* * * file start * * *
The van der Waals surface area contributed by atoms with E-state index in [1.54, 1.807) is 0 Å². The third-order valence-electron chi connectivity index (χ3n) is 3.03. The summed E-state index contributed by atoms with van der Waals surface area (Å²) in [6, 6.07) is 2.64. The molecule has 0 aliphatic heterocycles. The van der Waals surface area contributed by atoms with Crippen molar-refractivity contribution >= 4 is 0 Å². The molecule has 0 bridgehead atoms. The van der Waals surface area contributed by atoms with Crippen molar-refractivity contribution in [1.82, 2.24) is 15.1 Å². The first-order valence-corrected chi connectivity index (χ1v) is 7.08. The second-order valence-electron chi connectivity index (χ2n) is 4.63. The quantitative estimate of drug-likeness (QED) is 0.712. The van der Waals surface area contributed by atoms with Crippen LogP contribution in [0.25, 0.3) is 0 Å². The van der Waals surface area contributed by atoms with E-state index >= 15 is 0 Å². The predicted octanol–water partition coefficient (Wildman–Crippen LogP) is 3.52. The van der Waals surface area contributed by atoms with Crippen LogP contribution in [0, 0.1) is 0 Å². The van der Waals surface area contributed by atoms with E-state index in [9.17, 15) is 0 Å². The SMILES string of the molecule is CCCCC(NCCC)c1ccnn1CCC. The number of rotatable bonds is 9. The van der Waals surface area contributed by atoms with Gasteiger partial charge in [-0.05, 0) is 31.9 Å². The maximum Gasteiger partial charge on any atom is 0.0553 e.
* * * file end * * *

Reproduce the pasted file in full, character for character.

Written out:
The van der Waals surface area contributed by atoms with E-state index in [1.54, 1.807) is 0 Å². The third-order valence-electron chi connectivity index (χ3n) is 3.03. The summed E-state index contributed by atoms with van der Waals surface area (Å²) in [6, 6.07) is 2.64. The molecule has 0 aliphatic heterocycles. The van der Waals surface area contributed by atoms with Crippen molar-refractivity contribution >= 4 is 0 Å². The molecule has 0 bridgehead atoms. The van der Waals surface area contributed by atoms with Crippen molar-refractivity contribution in [1.82, 2.24) is 15.1 Å². The first-order valence-corrected chi connectivity index (χ1v) is 7.08. The second-order valence-electron chi connectivity index (χ2n) is 4.63. The quantitative estimate of drug-likeness (QED) is 0.712. The van der Waals surface area contributed by atoms with Crippen LogP contribution in [0.25, 0.3) is 0 Å². The van der Waals surface area contributed by atoms with E-state index >= 15 is 0 Å². The predicted octanol–water partition coefficient (Wildman–Crippen LogP) is 3.52. The van der Waals surface area contributed by atoms with Crippen LogP contribution in [0, 0.1) is 0 Å². The van der Waals surface area contributed by atoms with E-state index in [9.17, 15) is 0 Å². The SMILES string of the molecule is CCCCC(NCCC)c1ccnn1CCC. The number of rotatable bonds is 9. The van der Waals surface area contributed by atoms with Gasteiger partial charge in [-0.05, 0) is 31.9 Å². The maximum Gasteiger partial charge on any atom is 0.0553 e.